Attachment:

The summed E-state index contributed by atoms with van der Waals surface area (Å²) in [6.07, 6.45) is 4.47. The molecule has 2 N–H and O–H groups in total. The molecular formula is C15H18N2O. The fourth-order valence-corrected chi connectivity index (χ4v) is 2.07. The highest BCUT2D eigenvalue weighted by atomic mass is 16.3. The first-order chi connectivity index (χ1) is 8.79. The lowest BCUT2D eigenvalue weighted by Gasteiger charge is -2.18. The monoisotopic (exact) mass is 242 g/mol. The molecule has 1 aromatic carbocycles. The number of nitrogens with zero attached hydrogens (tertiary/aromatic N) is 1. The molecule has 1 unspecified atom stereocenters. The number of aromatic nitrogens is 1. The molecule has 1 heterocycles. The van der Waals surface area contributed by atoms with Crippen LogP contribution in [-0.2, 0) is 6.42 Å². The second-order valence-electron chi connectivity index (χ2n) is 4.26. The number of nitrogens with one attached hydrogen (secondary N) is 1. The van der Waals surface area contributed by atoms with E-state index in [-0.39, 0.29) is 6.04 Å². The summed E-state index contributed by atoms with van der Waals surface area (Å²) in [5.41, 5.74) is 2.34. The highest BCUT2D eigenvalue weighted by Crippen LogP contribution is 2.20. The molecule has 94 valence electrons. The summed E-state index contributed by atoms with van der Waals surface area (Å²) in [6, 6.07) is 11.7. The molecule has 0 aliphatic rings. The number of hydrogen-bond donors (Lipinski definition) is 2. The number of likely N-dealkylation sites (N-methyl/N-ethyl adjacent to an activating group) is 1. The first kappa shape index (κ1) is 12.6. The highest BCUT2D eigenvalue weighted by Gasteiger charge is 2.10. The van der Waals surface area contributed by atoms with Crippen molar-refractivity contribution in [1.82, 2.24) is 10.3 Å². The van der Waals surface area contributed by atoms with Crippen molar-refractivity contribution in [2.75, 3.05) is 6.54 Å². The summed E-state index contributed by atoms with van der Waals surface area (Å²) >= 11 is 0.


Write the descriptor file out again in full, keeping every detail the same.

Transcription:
The summed E-state index contributed by atoms with van der Waals surface area (Å²) in [6.07, 6.45) is 4.47. The molecule has 2 N–H and O–H groups in total. The molecular formula is C15H18N2O. The fourth-order valence-corrected chi connectivity index (χ4v) is 2.07. The highest BCUT2D eigenvalue weighted by atomic mass is 16.3. The first-order chi connectivity index (χ1) is 8.79. The lowest BCUT2D eigenvalue weighted by Gasteiger charge is -2.18. The monoisotopic (exact) mass is 242 g/mol. The molecule has 1 aromatic carbocycles. The number of nitrogens with zero attached hydrogens (tertiary/aromatic N) is 1. The molecule has 1 unspecified atom stereocenters. The number of aromatic nitrogens is 1. The molecule has 1 heterocycles. The van der Waals surface area contributed by atoms with Crippen LogP contribution in [-0.2, 0) is 6.42 Å². The second-order valence-electron chi connectivity index (χ2n) is 4.26. The number of nitrogens with one attached hydrogen (secondary N) is 1. The van der Waals surface area contributed by atoms with E-state index in [-0.39, 0.29) is 6.04 Å². The summed E-state index contributed by atoms with van der Waals surface area (Å²) in [5.41, 5.74) is 2.34. The highest BCUT2D eigenvalue weighted by Crippen LogP contribution is 2.20. The molecule has 94 valence electrons. The summed E-state index contributed by atoms with van der Waals surface area (Å²) in [6, 6.07) is 11.7. The molecule has 0 aliphatic rings. The number of hydrogen-bond donors (Lipinski definition) is 2. The number of likely N-dealkylation sites (N-methyl/N-ethyl adjacent to an activating group) is 1. The first kappa shape index (κ1) is 12.6. The highest BCUT2D eigenvalue weighted by Gasteiger charge is 2.10. The van der Waals surface area contributed by atoms with Crippen molar-refractivity contribution in [1.82, 2.24) is 10.3 Å². The van der Waals surface area contributed by atoms with Crippen molar-refractivity contribution in [2.75, 3.05) is 6.54 Å². The summed E-state index contributed by atoms with van der Waals surface area (Å²) >= 11 is 0.